- Human and Non-human agency by Hayden Lorimer
Language of Privacy Agreements sources
- Read Before You Agree: How to Understand Online Terms of Service – examples of clauses big social media / tech companies use, word lengths, etc
- What’s wrong with online privacy policies? By Irene Pollach – discusses the language of privacy policies and the implications
Today we discussed potential ideas for our research question. Possibilities included the questions of government response to drug use and of human welfare vs. animal welfare. We also decided we wanted to stay away from certain topical issues such as Brexit, Trump and current international wars.
The main idea we came up with is Exploring the ethical challenges/conflicts of Virtual Reality. We will narrow our question down so that it is more succinct, but for now we can look at video games, film and TV, the latest technological updates and psychological studies based around VR.
In order to narrow down our focus, we thought about how our different disciplines might interplay with VR.
Politics: User protection and privacy, virtual criminality and other issues we might explore all relate to politics and the impact on society in some way.
Geography: Digitisation of labour – where are the minerals and materials used for creating the technology needed for VR found, and is there a negative impact? In what parts of the world does VR thrive, and will the ethics depend on where in the world it is being used?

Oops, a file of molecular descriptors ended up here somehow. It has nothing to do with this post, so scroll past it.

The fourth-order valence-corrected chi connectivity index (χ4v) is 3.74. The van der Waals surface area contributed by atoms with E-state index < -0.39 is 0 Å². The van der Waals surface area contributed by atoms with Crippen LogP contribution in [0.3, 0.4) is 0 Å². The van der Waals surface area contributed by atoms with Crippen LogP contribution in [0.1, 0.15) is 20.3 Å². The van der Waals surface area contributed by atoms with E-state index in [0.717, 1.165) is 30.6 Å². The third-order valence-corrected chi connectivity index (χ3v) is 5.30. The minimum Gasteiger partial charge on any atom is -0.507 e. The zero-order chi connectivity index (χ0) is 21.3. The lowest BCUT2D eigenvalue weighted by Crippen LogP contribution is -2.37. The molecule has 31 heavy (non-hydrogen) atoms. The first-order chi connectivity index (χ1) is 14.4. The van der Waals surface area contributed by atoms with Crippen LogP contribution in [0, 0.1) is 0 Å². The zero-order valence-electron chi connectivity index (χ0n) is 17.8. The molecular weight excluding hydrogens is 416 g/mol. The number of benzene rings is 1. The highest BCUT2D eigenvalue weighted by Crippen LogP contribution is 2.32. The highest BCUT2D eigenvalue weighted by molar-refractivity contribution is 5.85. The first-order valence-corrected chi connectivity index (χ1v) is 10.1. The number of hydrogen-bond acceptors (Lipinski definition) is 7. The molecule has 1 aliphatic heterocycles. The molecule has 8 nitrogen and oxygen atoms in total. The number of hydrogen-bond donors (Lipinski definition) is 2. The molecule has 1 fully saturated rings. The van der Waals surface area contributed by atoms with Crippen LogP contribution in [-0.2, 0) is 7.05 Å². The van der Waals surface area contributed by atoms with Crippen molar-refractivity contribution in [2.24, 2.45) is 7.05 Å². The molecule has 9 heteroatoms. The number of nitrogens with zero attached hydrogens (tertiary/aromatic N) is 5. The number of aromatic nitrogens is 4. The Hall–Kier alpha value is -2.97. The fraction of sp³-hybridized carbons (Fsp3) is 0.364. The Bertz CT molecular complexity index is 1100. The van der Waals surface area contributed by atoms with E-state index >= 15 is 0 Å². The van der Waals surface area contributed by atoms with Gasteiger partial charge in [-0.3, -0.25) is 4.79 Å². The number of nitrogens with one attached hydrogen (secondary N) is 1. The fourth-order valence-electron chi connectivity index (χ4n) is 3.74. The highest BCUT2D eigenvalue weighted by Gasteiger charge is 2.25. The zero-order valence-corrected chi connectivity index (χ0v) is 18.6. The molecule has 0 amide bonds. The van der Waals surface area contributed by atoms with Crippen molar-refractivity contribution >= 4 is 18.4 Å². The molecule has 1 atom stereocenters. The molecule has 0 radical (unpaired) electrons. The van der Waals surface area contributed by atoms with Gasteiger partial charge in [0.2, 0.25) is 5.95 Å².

Classics: Many video games use the ancient world within their stories (Assassins creed, God of War..), what are the politics of presenting the past in such a realistic way? Is complete accuracy important? Could history be overshadowed by virtual reality?
We also thought about general topics we can discuss when considering the conflict of whether VR is ethical or not:
- Desensitisation of virtual reality – especially with violence/sex
- VR in healthcare: distractions for injections, overcoming phobias, mental health treatment
- Virtual criminality
- User protection and privacy
- In game trauma, PTSD
- VR as torture
Some potential cultural representations of VR we can look at include: Black Mirror, Ready Player One, The Matrix.